Hurdles multiply for H-1B seekers

Recent H-1B visa enforcement updates pose new barriers for employers, applicants.

The hotly contested H-1B visa program slowed during the economic downturn only to find new life in recent documents putting additional restrictions and applying enforcement to H-1B employers and employees.

As H-1B seekers finalize applications for the 65,000 specialty visas available for 2011, legal analysts point out that the ongoing efforts by the U.S. government to enforce controls and prevent fraudulent practices could keep petition numbers lower and once again eliminate the need for a lottery

How did H-1B get such a bad reputation?

The pool of 65,000 H-1B visas for 2011 could take longer to deplete this year, similar to last year's scenario in which the number of petitions for 2010 H-1Bs didn't get near the cap until December 2009. On April 1, the U.S. Citizen and Immigration Service (USCIS) begins accepting H-1B applications for 2011.

In previous years, the number of petitions filed exceeded the maximum set by the USCIS in record time. And like other years, another 20,000 visas are made available to applicants via an exemption for recipients of a graduate degree from a U.S. university. In the event the petitions exceed the cap, the USCIS will conduct a lottery. But immigration experts don't expect that to happen for the available 2011 specialty visas.

"This is just anecdotal, but I don't expect there to be a lottery this year either. From the looks of it so far, people aren't filing any more visas than last year," says Eleanor Pelta, a business immigration attorney in the Washington, D.C. area. But unlike last year when companies were struggling to maintain operations during the recession, the reasoning behind this year's decline in petitions could likely be linked to recent discussions around new requirements for H-1B petitioners, she says.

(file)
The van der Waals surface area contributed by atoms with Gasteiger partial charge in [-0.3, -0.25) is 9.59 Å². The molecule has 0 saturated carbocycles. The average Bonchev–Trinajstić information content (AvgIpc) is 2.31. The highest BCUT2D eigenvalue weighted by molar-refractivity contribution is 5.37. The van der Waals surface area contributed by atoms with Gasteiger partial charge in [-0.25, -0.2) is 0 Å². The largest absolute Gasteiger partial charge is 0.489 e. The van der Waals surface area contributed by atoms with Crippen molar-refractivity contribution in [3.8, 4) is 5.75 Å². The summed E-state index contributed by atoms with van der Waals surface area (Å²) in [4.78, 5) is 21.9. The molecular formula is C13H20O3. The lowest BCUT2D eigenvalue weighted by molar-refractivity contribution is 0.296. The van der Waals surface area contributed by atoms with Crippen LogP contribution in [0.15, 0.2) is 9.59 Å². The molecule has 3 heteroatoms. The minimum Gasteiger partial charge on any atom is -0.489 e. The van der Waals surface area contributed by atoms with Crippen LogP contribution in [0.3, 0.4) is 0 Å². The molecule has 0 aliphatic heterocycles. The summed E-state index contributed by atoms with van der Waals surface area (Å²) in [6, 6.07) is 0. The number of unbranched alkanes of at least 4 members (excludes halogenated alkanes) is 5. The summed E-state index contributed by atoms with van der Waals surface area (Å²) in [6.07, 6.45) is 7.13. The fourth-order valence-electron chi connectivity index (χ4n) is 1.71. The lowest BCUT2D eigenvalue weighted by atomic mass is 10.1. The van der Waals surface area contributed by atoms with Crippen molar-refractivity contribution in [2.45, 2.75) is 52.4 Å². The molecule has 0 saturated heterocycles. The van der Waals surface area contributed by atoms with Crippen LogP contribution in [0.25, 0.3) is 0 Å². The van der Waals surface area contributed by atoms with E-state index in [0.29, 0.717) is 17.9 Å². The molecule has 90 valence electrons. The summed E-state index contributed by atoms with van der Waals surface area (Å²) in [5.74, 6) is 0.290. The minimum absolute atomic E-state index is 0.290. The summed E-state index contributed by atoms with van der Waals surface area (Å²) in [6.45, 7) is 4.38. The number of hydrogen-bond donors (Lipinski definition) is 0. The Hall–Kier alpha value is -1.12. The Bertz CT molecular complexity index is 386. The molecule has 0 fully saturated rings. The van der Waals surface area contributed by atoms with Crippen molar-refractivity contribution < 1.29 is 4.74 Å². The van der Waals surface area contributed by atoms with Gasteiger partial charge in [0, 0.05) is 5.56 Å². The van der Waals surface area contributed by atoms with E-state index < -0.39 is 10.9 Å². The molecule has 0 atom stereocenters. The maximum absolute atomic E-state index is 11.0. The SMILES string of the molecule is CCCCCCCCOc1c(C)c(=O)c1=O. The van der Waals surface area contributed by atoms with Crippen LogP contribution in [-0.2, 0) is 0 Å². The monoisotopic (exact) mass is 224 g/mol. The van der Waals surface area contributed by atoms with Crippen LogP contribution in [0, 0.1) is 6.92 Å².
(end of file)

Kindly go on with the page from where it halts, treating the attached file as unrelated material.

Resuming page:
"The biggest news in relation to H-1B this year is the January guidance memorandum by Donald Neufeld, the Neufeld Memo, which places new emphasis on employee-employer relationships," Pelta explains.

The Neufeld Memo, dated Jan. 8, 2010, provides guidance "on the requirement that a petitioner establish than an employee-employer relationship existing and will continue to exist with the beneficiary throughout the duration of the requested H-1B validity period," according to the document. That means that employer's sponsoring H-1B applicants need to demonstrate that they have a degree of control over the potential employee in terms of geography, pay, supervision and more. Requirements that, Pelta points out, would tie the hands of many consultant firms hiring foreign nationals via the visa program for assignment at third-party client organizations.

"A number of industries will be impacted by this additional requirement. Consulting, government contracting and even healthcare," Pelta says. "Clearly when a consulting company places an H-1B worker on a client site, there will be a lot of questions around who exactly is controlling the employee."

The added guidelines are just one among several efforts being made on behalf of the government to stamp out fraudulent practices related to the specialty visa program. For instance, the USCIS announced it would be conducting 25,000 random employer site visits to better verify if H-1B sponsor companies and employees were meeting visa requirements. Pelta says while such actions are necessary to regulate the program, the processes could add expense and penalize legitimate H-1B visa seekers.

"There has already been an increase in requests among the clients I've seen for additional evidence around the employee-employer relationship, which takes extra time and costs money for employer's looking to sponsor an H-1B visa applicant," Pelta says. "I think such requirements will keep the number of petitions down, but I guess we will see this week."

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